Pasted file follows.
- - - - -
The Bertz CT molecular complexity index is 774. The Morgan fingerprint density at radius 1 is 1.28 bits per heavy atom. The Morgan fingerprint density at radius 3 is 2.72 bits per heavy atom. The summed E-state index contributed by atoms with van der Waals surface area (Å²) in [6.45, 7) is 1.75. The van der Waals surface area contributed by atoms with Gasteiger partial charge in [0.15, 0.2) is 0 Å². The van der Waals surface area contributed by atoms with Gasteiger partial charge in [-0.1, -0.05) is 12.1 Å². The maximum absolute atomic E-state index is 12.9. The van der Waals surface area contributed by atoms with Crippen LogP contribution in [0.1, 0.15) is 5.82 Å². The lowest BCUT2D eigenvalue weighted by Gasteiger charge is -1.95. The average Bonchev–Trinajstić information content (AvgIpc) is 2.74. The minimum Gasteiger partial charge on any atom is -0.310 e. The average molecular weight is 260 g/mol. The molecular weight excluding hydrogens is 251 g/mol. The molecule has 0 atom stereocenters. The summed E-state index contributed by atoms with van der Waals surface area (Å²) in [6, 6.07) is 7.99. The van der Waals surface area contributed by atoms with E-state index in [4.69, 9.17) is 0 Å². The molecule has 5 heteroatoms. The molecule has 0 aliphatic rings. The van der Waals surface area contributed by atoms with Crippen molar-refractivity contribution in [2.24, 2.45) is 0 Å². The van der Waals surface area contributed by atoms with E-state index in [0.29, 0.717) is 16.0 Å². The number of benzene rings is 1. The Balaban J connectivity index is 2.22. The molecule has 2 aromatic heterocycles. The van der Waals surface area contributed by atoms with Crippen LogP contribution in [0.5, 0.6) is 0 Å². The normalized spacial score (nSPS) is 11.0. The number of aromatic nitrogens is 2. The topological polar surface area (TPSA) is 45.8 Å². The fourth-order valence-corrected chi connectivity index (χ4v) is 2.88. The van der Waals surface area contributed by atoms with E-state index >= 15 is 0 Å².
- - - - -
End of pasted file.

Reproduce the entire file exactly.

The Bertz CT molecular complexity index is 774. The Morgan fingerprint density at radius 1 is 1.28 bits per heavy atom. The Morgan fingerprint density at radius 3 is 2.72 bits per heavy atom. The summed E-state index contributed by atoms with van der Waals surface area (Å²) in [6.45, 7) is 1.75. The van der Waals surface area contributed by atoms with Gasteiger partial charge in [0.15, 0.2) is 0 Å². The van der Waals surface area contributed by atoms with Gasteiger partial charge in [-0.1, -0.05) is 12.1 Å². The maximum absolute atomic E-state index is 12.9. The van der Waals surface area contributed by atoms with Crippen LogP contribution in [0.1, 0.15) is 5.82 Å². The lowest BCUT2D eigenvalue weighted by Gasteiger charge is -1.95. The average Bonchev–Trinajstić information content (AvgIpc) is 2.74. The minimum Gasteiger partial charge on any atom is -0.310 e. The average molecular weight is 260 g/mol. The molecular weight excluding hydrogens is 251 g/mol. The molecule has 0 atom stereocenters. The summed E-state index contributed by atoms with van der Waals surface area (Å²) in [6, 6.07) is 7.99. The van der Waals surface area contributed by atoms with E-state index in [4.69, 9.17) is 0 Å². The molecule has 5 heteroatoms. The molecule has 0 aliphatic rings. The van der Waals surface area contributed by atoms with Crippen molar-refractivity contribution in [2.24, 2.45) is 0 Å². The van der Waals surface area contributed by atoms with E-state index in [0.29, 0.717) is 16.0 Å². The number of benzene rings is 1. The Balaban J connectivity index is 2.22. The molecule has 2 aromatic heterocycles. The van der Waals surface area contributed by atoms with Crippen LogP contribution in [0.5, 0.6) is 0 Å². The normalized spacial score (nSPS) is 11.0. The number of aromatic nitrogens is 2. The topological polar surface area (TPSA) is 45.8 Å². The fourth-order valence-corrected chi connectivity index (χ4v) is 2.88. The van der Waals surface area contributed by atoms with E-state index >= 15 is 0 Å².